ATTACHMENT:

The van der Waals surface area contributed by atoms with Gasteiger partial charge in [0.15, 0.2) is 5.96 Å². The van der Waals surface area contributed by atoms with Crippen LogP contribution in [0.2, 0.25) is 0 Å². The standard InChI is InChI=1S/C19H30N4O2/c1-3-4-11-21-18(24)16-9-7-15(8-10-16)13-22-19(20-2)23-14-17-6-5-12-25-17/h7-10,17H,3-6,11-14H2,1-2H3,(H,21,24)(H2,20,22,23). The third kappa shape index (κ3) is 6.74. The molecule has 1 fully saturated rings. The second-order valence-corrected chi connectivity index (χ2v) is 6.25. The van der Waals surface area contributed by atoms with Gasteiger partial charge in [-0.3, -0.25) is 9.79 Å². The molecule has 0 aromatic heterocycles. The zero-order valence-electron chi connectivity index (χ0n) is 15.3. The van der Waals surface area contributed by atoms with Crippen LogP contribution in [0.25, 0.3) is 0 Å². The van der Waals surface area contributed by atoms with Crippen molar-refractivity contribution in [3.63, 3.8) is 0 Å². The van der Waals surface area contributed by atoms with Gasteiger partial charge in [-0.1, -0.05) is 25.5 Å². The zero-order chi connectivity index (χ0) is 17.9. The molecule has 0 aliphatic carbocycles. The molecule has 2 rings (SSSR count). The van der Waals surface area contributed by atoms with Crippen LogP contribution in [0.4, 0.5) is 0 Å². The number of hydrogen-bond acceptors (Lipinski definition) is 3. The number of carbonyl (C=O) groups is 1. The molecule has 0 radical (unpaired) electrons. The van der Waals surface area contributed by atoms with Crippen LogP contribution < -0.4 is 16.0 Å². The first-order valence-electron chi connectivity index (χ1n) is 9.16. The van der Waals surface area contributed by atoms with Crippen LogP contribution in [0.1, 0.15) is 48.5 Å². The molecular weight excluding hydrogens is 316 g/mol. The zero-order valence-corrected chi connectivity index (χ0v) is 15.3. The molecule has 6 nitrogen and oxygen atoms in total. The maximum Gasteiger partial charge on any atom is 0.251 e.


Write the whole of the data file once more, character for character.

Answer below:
The van der Waals surface area contributed by atoms with Gasteiger partial charge in [0.15, 0.2) is 5.96 Å². The van der Waals surface area contributed by atoms with Crippen LogP contribution in [0.2, 0.25) is 0 Å². The standard InChI is InChI=1S/C19H30N4O2/c1-3-4-11-21-18(24)16-9-7-15(8-10-16)13-22-19(20-2)23-14-17-6-5-12-25-17/h7-10,17H,3-6,11-14H2,1-2H3,(H,21,24)(H2,20,22,23). The third kappa shape index (κ3) is 6.74. The molecule has 1 fully saturated rings. The second-order valence-corrected chi connectivity index (χ2v) is 6.25. The van der Waals surface area contributed by atoms with Gasteiger partial charge in [-0.3, -0.25) is 9.79 Å². The molecule has 0 aromatic heterocycles. The zero-order valence-electron chi connectivity index (χ0n) is 15.3. The van der Waals surface area contributed by atoms with Crippen LogP contribution in [0.25, 0.3) is 0 Å². The van der Waals surface area contributed by atoms with Crippen molar-refractivity contribution in [3.63, 3.8) is 0 Å². The van der Waals surface area contributed by atoms with Gasteiger partial charge in [-0.1, -0.05) is 25.5 Å². The zero-order chi connectivity index (χ0) is 17.9. The molecule has 0 aliphatic carbocycles. The molecule has 2 rings (SSSR count). The van der Waals surface area contributed by atoms with Crippen LogP contribution in [0.4, 0.5) is 0 Å². The number of hydrogen-bond acceptors (Lipinski definition) is 3. The number of carbonyl (C=O) groups is 1. The molecule has 0 radical (unpaired) electrons. The van der Waals surface area contributed by atoms with Crippen LogP contribution < -0.4 is 16.0 Å². The first-order valence-electron chi connectivity index (χ1n) is 9.16. The van der Waals surface area contributed by atoms with Crippen LogP contribution in [0.1, 0.15) is 48.5 Å². The molecular weight excluding hydrogens is 316 g/mol. The zero-order valence-corrected chi connectivity index (χ0v) is 15.3. The molecule has 6 nitrogen and oxygen atoms in total. The maximum Gasteiger partial charge on any atom is 0.251 e.